Animal rehabilitation center uses honey to heal sea turtles

While honey is often associated with bees and bears, the Amos Rehabilitation Dungeon in Port Aransas uses this substance to cure sea turtles.

ARANSAS PASS, Texas — While honey is known for its sweet taste, some may not have known that the substance also has healing properties.

In Port Aransas, The Amos Rehabilitation Keep (ARK) uses the sticky substance in its efforts to cure sick sea turtles. Dr. Shayna Whitaker is one of the vets who uses the all-natural sugary substance to treat injured sea turtles like Olaf.

“So when we have wounds, we use it as a topical treatment,” Whitaker said. “We use it because it has antimicrobial properties and it has antibacterial properties.”

Whitaker said Olaf benefited greatly from the honey treatment.

“We’re hoping for that in 15 or 20 minutes, but it’s having some of the effects that we’re hoping for,” Whitaker said.

Although it seems odd that honey is used to treat injured sea turtles, Whitaker said there have been studies showing the treatments work.

“There are many different studies where they actually went forward and found that it worked with sea turtles and wounds healed,” Whitaker said.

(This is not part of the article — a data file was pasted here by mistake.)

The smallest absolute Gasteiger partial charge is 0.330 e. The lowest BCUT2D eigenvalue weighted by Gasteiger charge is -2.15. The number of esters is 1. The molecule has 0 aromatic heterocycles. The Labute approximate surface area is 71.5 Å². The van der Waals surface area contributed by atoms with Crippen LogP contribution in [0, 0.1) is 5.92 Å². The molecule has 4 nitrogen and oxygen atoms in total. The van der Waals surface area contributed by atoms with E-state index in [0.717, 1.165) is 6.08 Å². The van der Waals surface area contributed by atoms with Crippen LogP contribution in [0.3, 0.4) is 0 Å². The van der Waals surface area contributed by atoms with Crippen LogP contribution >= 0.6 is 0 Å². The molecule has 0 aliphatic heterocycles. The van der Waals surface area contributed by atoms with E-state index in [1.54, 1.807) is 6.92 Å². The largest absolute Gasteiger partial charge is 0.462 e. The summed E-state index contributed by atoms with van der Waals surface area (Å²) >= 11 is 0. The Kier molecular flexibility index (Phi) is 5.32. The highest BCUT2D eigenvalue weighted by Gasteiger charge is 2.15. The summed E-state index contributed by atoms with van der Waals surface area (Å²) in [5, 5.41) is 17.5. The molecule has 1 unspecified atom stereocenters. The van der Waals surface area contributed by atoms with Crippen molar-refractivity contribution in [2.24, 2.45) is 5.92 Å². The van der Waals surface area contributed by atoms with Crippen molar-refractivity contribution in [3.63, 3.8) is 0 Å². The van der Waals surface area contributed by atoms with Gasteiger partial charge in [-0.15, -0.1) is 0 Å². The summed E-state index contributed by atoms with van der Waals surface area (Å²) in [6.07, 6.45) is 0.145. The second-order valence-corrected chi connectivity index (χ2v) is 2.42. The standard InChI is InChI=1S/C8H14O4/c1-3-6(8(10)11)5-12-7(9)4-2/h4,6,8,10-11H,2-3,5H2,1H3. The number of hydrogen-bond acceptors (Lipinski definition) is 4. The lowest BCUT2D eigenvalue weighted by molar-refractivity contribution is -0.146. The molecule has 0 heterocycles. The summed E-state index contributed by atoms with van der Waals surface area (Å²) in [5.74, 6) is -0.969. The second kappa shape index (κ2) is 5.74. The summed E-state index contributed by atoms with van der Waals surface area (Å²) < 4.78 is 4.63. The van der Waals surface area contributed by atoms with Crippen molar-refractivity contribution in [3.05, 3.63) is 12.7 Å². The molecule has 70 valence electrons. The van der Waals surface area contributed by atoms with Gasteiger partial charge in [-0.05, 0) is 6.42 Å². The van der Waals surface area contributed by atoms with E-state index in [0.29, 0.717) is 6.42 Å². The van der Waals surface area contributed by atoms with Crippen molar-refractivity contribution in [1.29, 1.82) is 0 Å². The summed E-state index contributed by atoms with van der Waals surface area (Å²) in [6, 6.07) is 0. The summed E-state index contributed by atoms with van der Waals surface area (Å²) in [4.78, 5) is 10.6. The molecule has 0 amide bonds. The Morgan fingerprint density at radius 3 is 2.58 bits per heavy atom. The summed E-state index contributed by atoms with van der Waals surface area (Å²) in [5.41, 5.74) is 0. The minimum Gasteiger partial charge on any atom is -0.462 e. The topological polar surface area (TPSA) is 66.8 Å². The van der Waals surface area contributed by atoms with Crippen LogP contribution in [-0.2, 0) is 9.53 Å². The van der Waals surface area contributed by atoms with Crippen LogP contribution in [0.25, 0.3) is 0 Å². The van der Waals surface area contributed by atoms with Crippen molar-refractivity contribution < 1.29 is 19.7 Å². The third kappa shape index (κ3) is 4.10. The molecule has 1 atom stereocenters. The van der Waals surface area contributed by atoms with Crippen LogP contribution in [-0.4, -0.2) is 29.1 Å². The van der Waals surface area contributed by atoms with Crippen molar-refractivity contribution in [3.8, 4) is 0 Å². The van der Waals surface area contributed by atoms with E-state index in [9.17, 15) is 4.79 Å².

The rehab center gets the honey from the Fennessey Ranch in Bayside, Texas. Program coordinator Alicia Walker said they started using the honey treatments about five years ago.

The ARK spent quite a bit of money each year buying raw honey before the ranch stepped in to help.

“One year we spent about $600 on raw honey,” Walker said. “And now we’re spending nothing thanks to this partnership with the Fennessey Ranch.”

The partnership helps ARK Rehabilitation care for sea turtles. They believe that honey provides a sweet ending to most cases.

More 3News on KIIITV.com:

Want to send us a news tip?

Include your name and contact information below so we can contact you about your story if we have questions or need more information. We realize that some stories are sensitive in nature. Let us know if you wish to remain anonymous.

If you don’t have a photo/video to submit, just click “OK” to skip this prompt.


Benjamin M. Yerger